Old Demons Resurface
It’s no secret that anti-Semitism is on the rise worldwide. Even here in America, horrifying realities are in play.
But in France, the problem is multiplied by the growing Muslim stranglehold on an ancient European country. One writer has suggested that the “old demons” are coming out again.
It is with this in mind that I want to write this week about the role of Jewish resistance fighters in France during World War 2. We are celebrating today the 75th anniversary of the D-Day landings. Ahead of the invasion, much work was done to undermine the Nazi regime, along with the puppet Vichy regime.
The Jewish Resistance was called Organisation Juive de Combat, OJC, and played a big part in disrupting the Nazi agenda. Of course, they were literally fighting for their lives.
The Germans, upon conquering France in 1940, set up two zones: the northern section was Nazi-ruled, while the southern (headquartered in Vichy) was under the puppet government. According to an article from the Jerusalem Center for Public Affairs:
“The persecutions of the Jews, in which the Vichy regime played a dominant role in its collaboration with the Nazis, started shortly afterward and followed a similar pattern to the persecutions in other occupied countries. First came ‘Aryanization’ measures, then the creation of detention camps, and finally massive deportations of Jews to the concentration camps in Eastern Europe. Out of a community of about three hundred thousand Jews in France on the eve of the war, 75,721, including 10,147 children, were deported. Most perished in the camps. Only about 3 percent returned. The consequences could have been even worse if not for the Jewish Resistance.”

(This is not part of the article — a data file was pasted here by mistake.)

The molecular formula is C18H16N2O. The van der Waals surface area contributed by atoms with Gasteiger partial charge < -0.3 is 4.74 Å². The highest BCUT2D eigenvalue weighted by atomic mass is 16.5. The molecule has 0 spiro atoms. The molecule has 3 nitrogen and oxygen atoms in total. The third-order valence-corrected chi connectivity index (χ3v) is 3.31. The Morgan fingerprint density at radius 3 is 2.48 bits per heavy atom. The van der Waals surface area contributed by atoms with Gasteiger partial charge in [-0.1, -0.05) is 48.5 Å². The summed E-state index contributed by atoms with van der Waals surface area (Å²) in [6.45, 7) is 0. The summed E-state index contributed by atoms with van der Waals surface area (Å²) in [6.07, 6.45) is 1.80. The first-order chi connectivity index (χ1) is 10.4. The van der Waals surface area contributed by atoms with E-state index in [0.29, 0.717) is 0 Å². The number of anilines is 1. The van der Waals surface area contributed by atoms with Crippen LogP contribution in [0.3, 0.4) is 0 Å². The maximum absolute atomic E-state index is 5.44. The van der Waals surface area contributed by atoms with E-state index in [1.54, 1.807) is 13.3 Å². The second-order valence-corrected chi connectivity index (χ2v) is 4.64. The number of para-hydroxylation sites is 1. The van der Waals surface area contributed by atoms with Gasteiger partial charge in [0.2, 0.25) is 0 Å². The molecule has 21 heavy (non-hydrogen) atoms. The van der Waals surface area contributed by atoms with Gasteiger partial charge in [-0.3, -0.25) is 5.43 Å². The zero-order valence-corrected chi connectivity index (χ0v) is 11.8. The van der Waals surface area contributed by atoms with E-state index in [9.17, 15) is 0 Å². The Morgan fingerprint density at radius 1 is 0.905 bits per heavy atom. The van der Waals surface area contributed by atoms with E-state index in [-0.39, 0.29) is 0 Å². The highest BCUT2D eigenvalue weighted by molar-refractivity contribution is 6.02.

(One could see in this story the beginnings of the move to Palestine, as one of the nine Jewish resistance groups was called the “Movement of the Zionist Youth,” MJS.)
The work of the resistance groups involved forging papers and organizing convoys to Spain and Switzerland; organizing guerrilla groups in the mountains and cities; and funneling money for the Resistance.
The 2,000 Jewish resistance fighters also helped provide intelligence that aided the Allies in the lead-up to D-Day. Of course, Israel continues this practice today, providing us with literally invaluable intelligence from their neck of the woods.
Let us celebrate the 75th anniversary of the greatest invasion in history, led by the Greatest Generation. That celebration also includes a deserved nod to the Jewish Resistance in France.